Bizarre behaviour with long running transactions

I’m having some bizarre issues, that are going to be a pain to re-create, so I thought I’d solicit the community’s input whilst I try to recreate the error!

I have a page that ends up creating a parent record and some child records. This child object is a child of two objects; both objects have roll up summaries. One of them itself is a child object of yet another object. There’s other stuff going on as well with Processes built with Process Builder, but you get the idea - the system has a lot to do when these records are saved. They are saved with an action that saves both models and has the “rollback on error” option checked.

There’s a managed package in this org that creates triggers based on an admin’s actions, i.e. they are in the org’s namespace. We have some of these triggers on the parent objects I mentioned before.

Back to Skuid. We were having issues with this page, getting CPU Limit exceeded messages (this is in the JS console). Debugging what was going on is really difficult (is it me or is debugging on Salesforce with managed packages a pain?). Occasionally, the parent object would be created, but not the children (I think I’ve had this addressed before, but need to revisit the answer now I have a bit more data). In the debug logs, I was able to see the FATAL_ERROR.

I suspected these managed-package-but-not-really triggers were to blame, so I deployed the necessary metadata to disable them. Back on the page, it was still reporting the CPU error - but all records were actually created successfully. In the debug logs, no trace of the FATAL_ERROR either. I can see a DML_BEGIN and a DML_END over 30 seconds later (and nothing in-between, despite the fact the system must be doing workflow, processes etc. Stupid debug logs!)

I appreciate this is a rather esoteric issue and it’s unlikely someone is come along and say “Me too! Here’s why…” but does anybody out there have any idea of what the possible causes might be or avenues of investigation? I’m actually thinking of moving the logic into a web service instead (as well as possibly other things to optimise performance - the solution was built to a deadline), as that gives me more options when it comes to figuring out what’s going on, but I’d love to hear ideas as to what may be causing this issue here.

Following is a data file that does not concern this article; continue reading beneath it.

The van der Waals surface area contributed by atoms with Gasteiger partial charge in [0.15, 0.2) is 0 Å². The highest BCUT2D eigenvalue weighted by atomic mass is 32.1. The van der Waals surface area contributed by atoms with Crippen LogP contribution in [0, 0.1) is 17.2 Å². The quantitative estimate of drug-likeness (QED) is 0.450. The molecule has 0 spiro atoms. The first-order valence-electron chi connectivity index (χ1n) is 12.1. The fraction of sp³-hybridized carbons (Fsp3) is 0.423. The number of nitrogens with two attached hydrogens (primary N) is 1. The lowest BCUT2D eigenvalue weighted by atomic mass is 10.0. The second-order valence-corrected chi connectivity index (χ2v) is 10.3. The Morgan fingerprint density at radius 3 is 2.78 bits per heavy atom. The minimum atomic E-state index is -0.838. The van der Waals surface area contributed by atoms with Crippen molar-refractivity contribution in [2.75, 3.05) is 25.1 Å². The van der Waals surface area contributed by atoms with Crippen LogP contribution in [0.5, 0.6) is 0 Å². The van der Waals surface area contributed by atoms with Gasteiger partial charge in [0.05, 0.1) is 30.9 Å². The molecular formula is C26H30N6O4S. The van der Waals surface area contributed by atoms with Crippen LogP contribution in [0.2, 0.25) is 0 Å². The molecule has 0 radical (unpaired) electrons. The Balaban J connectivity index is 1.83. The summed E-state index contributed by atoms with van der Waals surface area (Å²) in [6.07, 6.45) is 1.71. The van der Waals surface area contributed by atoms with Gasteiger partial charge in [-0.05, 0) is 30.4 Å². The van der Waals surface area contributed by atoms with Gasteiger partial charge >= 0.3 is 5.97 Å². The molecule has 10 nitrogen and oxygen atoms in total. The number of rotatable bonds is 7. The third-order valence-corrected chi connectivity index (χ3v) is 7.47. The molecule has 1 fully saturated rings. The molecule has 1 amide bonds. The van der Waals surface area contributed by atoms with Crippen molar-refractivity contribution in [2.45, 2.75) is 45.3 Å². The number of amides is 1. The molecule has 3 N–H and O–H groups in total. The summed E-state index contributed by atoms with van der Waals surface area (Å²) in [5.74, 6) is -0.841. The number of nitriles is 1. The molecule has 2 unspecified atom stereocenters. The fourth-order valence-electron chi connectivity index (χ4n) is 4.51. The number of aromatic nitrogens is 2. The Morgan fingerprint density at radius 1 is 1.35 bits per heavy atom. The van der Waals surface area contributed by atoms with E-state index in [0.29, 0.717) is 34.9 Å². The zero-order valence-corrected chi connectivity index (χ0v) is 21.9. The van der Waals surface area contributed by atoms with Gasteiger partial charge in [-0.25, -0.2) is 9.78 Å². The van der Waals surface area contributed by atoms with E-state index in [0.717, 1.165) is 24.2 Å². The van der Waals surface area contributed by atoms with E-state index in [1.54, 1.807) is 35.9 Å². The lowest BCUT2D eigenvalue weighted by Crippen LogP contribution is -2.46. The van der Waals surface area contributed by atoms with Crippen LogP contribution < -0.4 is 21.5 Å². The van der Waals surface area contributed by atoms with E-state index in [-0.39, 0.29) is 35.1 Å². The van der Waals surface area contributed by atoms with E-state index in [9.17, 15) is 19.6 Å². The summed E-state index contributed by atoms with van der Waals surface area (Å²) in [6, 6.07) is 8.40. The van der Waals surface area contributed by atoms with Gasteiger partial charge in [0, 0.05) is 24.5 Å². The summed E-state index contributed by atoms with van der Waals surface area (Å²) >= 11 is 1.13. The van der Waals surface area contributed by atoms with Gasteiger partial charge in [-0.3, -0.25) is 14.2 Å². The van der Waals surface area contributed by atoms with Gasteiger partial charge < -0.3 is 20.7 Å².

My best guess so far: I’ve seen a Salesforce Known Issue that debug logs mis-report managed packages limits usage. Skuid is exceeding it’s CPU limit, but the transactions that it initiates are not. Therefore Skuid receives an error which is thrown back to the client, but the record creation actually succeeds. Now this sounds non-sensical to me - the work to insert the records would come under Skuid’s limits, and be considered a transaction in the skuid namespace, but maybe I mis-understand how managed packages work on the platform. Some weekend reading for me perhaps…

Thanks in advance, and for reading this far :slight_smile:


Since the Salesforce Winter 16 release went live, we’ve been seeing scattered occurrences of “Apex CPU timeout limit exceeded” error messages coming from various customer orgs — and other Salesforce ISV partners have been reporting the same issue. The most frustrating thing about these messages to both us and other ISV partners is that we have yet to be able to replicate them on demand. They seem to occur in small bursts at certain times of day, and then they don’t occur again (if they do occur again) until sometime the next day — not at the exact same time, and not in the same portion of code. Which makes this an issue which Salesforce Partner Support has deemed “unreproducible”.

I mention all this in case it’s related to your issue. Your experience of a “reproducible” CPU time limit exceeded error message is encouraging in that it’s at least something to go on.

Which Salesforce Known Issue are you referring to? Your description brings to mind this known issue: . Could you try disabling all debug logs / turning them down to the lowest possible debug level, and see if the issue still occurs?

As far as a workaround, I think that you’re wise to move relevant portions of your code into asynchronous execution contexts if at all possible, as this will (a) give you separate transaction contexts in which the CPU Limits are enforced (b) asynchronous contexts have higher CPU time limits (60 seconds vs 10 seconds) — see docs. So any logic you can move into an asynchronous execution context should absolutely be moved there.

Hope that helps,


Thanks Zach.

I think you’re right, I don’t think this is related to the uptick in CPU errors you’ve seen recently as this is somewhat reproducible, and somewhat understandable in terms of the config and code in the org. 

As for the Known Issue I was talking about - I think this is the one I was thinking of: You may note that a. it’s about Heap not CPU, and b. it doesn’t actually mention managed packages at all. But it does chime with me as it suggests something is broken with limits profiling in the debug log, and I think I see this too. But hey - maybe I’m just too lazy/ignorant to really understand the debug log…

I’d love to spend some time digging away and working on a repro, but that tends to impact billable hours, so I’ll need to park this activity until later.

Thanks for the input, I’ll let you know if I make any headway.